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How to keep your staff engaged after a crisis

Hurricane Matthew has left our small country in a state of disrepair. Though we have reason to be grateful, there is much to do to bring restoration. As a business owner, manager or supervisor, how do you keep your team motivated and engaged to perform? Your business may be a victim of a challenged economy, or morale may be low. Or maybe you have received a surge in business due to the recent storm, which has placed a serious demand on your staff, some of whom are preoccupied with their own state of affairs.

How do you keep your team at peak performance when work may not be at the top of their priority list or they are experiencing major stress? You have a business to run. If your company is struggling to survive, you need a team that is engaged; if you are overwhelmed with work, focus and engagement is even more essential.

Here are five tips to help you to lead your team as we manage a national crisis:


Keep communication open

You should have an idea of what your team members are dealing with on an individual basis. Informal conversation will help you to appreciate their possible preoccupations and challenges. Many times management would prefer to keep their distance regarding the woes of their staff, for fear of getting sucked into making concessions for people’s personal problems. However, this will give you a chance to show you care about them as a person. The cliché “people don’t care how much you know until they know how much you care” holds true. This is an opportunity to be empathetic and strengthen your rapport. So, be accessible and open.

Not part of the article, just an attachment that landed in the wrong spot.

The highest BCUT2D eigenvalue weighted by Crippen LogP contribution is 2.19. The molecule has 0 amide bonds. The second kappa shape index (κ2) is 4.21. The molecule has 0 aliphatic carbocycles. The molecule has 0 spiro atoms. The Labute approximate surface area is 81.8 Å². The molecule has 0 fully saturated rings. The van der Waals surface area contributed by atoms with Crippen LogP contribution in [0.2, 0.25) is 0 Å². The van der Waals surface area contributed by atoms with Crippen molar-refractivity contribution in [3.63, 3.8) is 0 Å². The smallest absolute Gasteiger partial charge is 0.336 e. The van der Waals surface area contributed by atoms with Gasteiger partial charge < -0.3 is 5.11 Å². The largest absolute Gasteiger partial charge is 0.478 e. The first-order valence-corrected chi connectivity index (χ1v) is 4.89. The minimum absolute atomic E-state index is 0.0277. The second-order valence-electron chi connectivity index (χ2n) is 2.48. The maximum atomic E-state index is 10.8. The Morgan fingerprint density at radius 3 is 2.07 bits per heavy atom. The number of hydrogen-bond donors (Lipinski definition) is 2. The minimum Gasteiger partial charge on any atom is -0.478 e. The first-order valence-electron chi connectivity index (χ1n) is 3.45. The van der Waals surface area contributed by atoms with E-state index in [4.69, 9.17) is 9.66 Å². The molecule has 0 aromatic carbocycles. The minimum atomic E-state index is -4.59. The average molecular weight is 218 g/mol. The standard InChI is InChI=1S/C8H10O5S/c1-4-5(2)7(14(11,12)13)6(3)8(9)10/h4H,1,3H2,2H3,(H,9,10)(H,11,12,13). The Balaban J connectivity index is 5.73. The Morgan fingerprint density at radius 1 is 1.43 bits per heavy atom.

Be empathetic, not sympathetic

What is the difference? If someone fell overboard and was drowning, a sympathetic person would feel so badly, they would jump in to try to save them, even though they know they can’t swim. An empathetic person would find a rope or pole to throw out to pull them in. Empathy in this situation means identifying with their concerns and helping them to get through it in a way that is fair and not detrimental to the business. There should be an understanding, if we shirk our responsibility and the business fails, everyone goes home and that doesn’t help anyone’s situation.


Strengthen your team

Use this crisis to bolster your team. Empower them to come up with ideas on how they can be flexible to help each other without compromising the needs of the business. As the one in charge, you can set the guidelines and let them brainstorm the strategies. You will get greater buy-in and you may be surprised at their creativity and ingenuity to ensure the business is covered. People deliver amazing results when they feel empowered.


Keep your words positive

No matter how grave the situation, always focus on the positive. As the leader, you must set the tone for your workplace. Avoid words like “can’t”, “don’t”, “won’t” and “no”. Use phrases like “what we can do”. When conversations begin to go south, look for the positive, “I’m sorry for your loss, but I am so glad your children weren’t hurt”. Lavish praise for the smallest contributions. Build morale. Do not voice your personal fears.


• Check our website for upcoming Lunch and Learn for Managers event, where you will learn communication essentials to move your team to peak performance.

Kim Welcome is the CEO of Influential Voice, a communication trainer and coach; she assists businesses and professionals to achieve their goals by helping them to develop deliberate, skillful, polished communication skills. Contact: [email protected] or call 242-225-9013.

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